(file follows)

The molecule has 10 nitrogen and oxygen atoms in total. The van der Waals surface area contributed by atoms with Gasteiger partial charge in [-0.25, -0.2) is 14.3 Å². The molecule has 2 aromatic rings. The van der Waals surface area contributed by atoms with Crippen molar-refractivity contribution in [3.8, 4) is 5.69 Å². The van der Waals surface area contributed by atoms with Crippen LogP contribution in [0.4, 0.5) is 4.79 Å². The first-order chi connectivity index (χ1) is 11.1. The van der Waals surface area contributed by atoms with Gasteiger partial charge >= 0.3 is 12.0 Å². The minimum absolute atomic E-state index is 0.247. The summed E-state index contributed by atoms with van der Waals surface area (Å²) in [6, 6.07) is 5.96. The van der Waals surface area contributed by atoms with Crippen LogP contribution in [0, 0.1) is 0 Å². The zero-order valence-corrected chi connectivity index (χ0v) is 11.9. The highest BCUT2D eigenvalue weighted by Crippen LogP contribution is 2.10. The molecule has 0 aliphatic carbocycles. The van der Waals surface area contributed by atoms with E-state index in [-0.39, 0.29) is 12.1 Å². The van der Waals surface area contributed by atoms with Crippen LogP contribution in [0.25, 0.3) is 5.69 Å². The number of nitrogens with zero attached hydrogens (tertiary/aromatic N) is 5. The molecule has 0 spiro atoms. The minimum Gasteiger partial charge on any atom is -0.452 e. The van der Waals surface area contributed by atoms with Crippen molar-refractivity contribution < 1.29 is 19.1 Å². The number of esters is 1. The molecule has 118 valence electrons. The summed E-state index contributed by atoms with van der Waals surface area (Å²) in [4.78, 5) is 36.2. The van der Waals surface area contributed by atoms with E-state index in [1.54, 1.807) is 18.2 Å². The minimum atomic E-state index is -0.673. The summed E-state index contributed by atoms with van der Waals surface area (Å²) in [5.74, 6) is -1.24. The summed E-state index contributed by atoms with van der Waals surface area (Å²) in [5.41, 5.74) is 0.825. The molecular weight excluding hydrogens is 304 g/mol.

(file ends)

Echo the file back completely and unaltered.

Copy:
The molecule has 10 nitrogen and oxygen atoms in total. The van der Waals surface area contributed by atoms with Gasteiger partial charge in [-0.25, -0.2) is 14.3 Å². The molecule has 2 aromatic rings. The van der Waals surface area contributed by atoms with Crippen molar-refractivity contribution in [3.8, 4) is 5.69 Å². The van der Waals surface area contributed by atoms with Crippen LogP contribution in [0.4, 0.5) is 4.79 Å². The first-order chi connectivity index (χ1) is 11.1. The van der Waals surface area contributed by atoms with Gasteiger partial charge >= 0.3 is 12.0 Å². The minimum absolute atomic E-state index is 0.247. The summed E-state index contributed by atoms with van der Waals surface area (Å²) in [6, 6.07) is 5.96. The van der Waals surface area contributed by atoms with Crippen LogP contribution in [0, 0.1) is 0 Å². The zero-order valence-corrected chi connectivity index (χ0v) is 11.9. The highest BCUT2D eigenvalue weighted by Crippen LogP contribution is 2.10. The molecule has 0 aliphatic carbocycles. The van der Waals surface area contributed by atoms with E-state index in [-0.39, 0.29) is 12.1 Å². The van der Waals surface area contributed by atoms with Crippen LogP contribution in [0.25, 0.3) is 5.69 Å². The number of nitrogens with zero attached hydrogens (tertiary/aromatic N) is 5. The molecule has 0 spiro atoms. The minimum Gasteiger partial charge on any atom is -0.452 e. The van der Waals surface area contributed by atoms with Crippen molar-refractivity contribution < 1.29 is 19.1 Å². The number of esters is 1. The molecule has 118 valence electrons. The summed E-state index contributed by atoms with van der Waals surface area (Å²) in [4.78, 5) is 36.2. The van der Waals surface area contributed by atoms with E-state index in [1.54, 1.807) is 18.2 Å². The minimum atomic E-state index is -0.673. The summed E-state index contributed by atoms with van der Waals surface area (Å²) in [5.74, 6) is -1.24. The summed E-state index contributed by atoms with van der Waals surface area (Å²) in [5.41, 5.74) is 0.825. The molecular weight excluding hydrogens is 304 g/mol.